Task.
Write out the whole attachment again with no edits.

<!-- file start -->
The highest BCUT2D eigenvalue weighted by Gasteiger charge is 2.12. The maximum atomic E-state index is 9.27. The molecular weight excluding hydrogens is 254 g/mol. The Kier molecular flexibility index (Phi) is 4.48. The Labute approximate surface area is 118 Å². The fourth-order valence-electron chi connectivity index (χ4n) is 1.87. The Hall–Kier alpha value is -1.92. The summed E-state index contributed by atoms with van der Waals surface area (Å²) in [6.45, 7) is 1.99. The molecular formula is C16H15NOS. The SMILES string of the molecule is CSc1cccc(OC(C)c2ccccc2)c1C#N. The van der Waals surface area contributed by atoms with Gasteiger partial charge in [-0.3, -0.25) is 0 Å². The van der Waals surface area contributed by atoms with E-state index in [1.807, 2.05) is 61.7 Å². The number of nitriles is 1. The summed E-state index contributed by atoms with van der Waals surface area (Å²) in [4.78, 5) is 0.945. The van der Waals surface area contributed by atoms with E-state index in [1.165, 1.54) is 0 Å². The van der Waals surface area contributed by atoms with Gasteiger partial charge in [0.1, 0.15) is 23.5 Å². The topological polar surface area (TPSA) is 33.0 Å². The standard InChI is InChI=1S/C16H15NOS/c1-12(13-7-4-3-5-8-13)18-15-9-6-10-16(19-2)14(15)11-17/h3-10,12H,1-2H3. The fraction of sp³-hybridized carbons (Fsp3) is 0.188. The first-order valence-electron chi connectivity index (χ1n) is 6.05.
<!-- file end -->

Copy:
The highest BCUT2D eigenvalue weighted by Gasteiger charge is 2.12. The maximum atomic E-state index is 9.27. The molecular weight excluding hydrogens is 254 g/mol. The Kier molecular flexibility index (Phi) is 4.48. The Labute approximate surface area is 118 Å². The fourth-order valence-electron chi connectivity index (χ4n) is 1.87. The Hall–Kier alpha value is -1.92. The summed E-state index contributed by atoms with van der Waals surface area (Å²) in [6.45, 7) is 1.99. The molecular formula is C16H15NOS. The SMILES string of the molecule is CSc1cccc(OC(C)c2ccccc2)c1C#N. The van der Waals surface area contributed by atoms with Gasteiger partial charge in [-0.3, -0.25) is 0 Å². The van der Waals surface area contributed by atoms with E-state index in [1.807, 2.05) is 61.7 Å². The number of nitriles is 1. The summed E-state index contributed by atoms with van der Waals surface area (Å²) in [4.78, 5) is 0.945. The van der Waals surface area contributed by atoms with E-state index in [1.165, 1.54) is 0 Å². The van der Waals surface area contributed by atoms with Gasteiger partial charge in [0.1, 0.15) is 23.5 Å². The topological polar surface area (TPSA) is 33.0 Å². The standard InChI is InChI=1S/C16H15NOS/c1-12(13-7-4-3-5-8-13)18-15-9-6-10-16(19-2)14(15)11-17/h3-10,12H,1-2H3. The fraction of sp³-hybridized carbons (Fsp3) is 0.188. The first-order valence-electron chi connectivity index (χ1n) is 6.05.